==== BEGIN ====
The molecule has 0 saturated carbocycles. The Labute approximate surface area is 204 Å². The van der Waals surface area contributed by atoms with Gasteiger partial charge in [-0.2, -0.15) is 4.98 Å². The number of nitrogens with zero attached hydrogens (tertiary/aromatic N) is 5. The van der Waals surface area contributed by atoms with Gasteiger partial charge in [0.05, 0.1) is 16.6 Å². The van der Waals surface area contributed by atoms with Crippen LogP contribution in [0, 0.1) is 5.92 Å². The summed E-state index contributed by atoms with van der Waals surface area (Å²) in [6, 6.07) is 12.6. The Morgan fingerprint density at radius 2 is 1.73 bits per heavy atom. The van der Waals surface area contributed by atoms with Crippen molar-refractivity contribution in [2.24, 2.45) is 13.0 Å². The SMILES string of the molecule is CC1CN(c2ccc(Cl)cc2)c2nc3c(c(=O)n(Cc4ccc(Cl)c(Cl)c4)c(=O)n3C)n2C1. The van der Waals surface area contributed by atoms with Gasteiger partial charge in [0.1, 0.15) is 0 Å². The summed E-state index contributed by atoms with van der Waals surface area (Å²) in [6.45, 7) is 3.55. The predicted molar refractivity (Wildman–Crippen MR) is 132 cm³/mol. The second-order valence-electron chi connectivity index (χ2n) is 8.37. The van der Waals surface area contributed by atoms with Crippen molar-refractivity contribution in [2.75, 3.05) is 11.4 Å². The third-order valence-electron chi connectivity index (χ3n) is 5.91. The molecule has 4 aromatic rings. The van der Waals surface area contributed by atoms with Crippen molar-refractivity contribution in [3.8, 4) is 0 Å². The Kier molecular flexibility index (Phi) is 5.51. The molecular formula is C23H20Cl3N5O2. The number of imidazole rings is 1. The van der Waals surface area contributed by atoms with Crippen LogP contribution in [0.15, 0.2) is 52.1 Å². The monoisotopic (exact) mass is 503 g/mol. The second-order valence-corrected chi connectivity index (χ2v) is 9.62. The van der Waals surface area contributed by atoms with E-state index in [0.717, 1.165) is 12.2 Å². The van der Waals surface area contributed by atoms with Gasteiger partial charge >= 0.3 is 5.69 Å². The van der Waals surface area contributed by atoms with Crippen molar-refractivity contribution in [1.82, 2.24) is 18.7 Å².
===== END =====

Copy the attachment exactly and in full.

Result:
The molecule has 0 saturated carbocycles. The Labute approximate surface area is 204 Å². The van der Waals surface area contributed by atoms with Gasteiger partial charge in [-0.2, -0.15) is 4.98 Å². The number of nitrogens with zero attached hydrogens (tertiary/aromatic N) is 5. The van der Waals surface area contributed by atoms with Gasteiger partial charge in [0.05, 0.1) is 16.6 Å². The van der Waals surface area contributed by atoms with Crippen LogP contribution in [0, 0.1) is 5.92 Å². The summed E-state index contributed by atoms with van der Waals surface area (Å²) in [6, 6.07) is 12.6. The Morgan fingerprint density at radius 2 is 1.73 bits per heavy atom. The van der Waals surface area contributed by atoms with Crippen molar-refractivity contribution in [2.24, 2.45) is 13.0 Å². The SMILES string of the molecule is CC1CN(c2ccc(Cl)cc2)c2nc3c(c(=O)n(Cc4ccc(Cl)c(Cl)c4)c(=O)n3C)n2C1. The van der Waals surface area contributed by atoms with Gasteiger partial charge in [0.1, 0.15) is 0 Å². The summed E-state index contributed by atoms with van der Waals surface area (Å²) in [6.45, 7) is 3.55. The predicted molar refractivity (Wildman–Crippen MR) is 132 cm³/mol. The second-order valence-electron chi connectivity index (χ2n) is 8.37. The van der Waals surface area contributed by atoms with Crippen molar-refractivity contribution in [2.75, 3.05) is 11.4 Å². The third-order valence-electron chi connectivity index (χ3n) is 5.91. The molecule has 4 aromatic rings. The van der Waals surface area contributed by atoms with Crippen molar-refractivity contribution in [3.8, 4) is 0 Å². The Kier molecular flexibility index (Phi) is 5.51. The molecular formula is C23H20Cl3N5O2. The number of imidazole rings is 1. The van der Waals surface area contributed by atoms with Crippen LogP contribution in [0.15, 0.2) is 52.1 Å². The monoisotopic (exact) mass is 503 g/mol. The second-order valence-corrected chi connectivity index (χ2v) is 9.62. The van der Waals surface area contributed by atoms with E-state index in [0.717, 1.165) is 12.2 Å². The van der Waals surface area contributed by atoms with Gasteiger partial charge >= 0.3 is 5.69 Å². The van der Waals surface area contributed by atoms with Crippen molar-refractivity contribution in [1.82, 2.24) is 18.7 Å².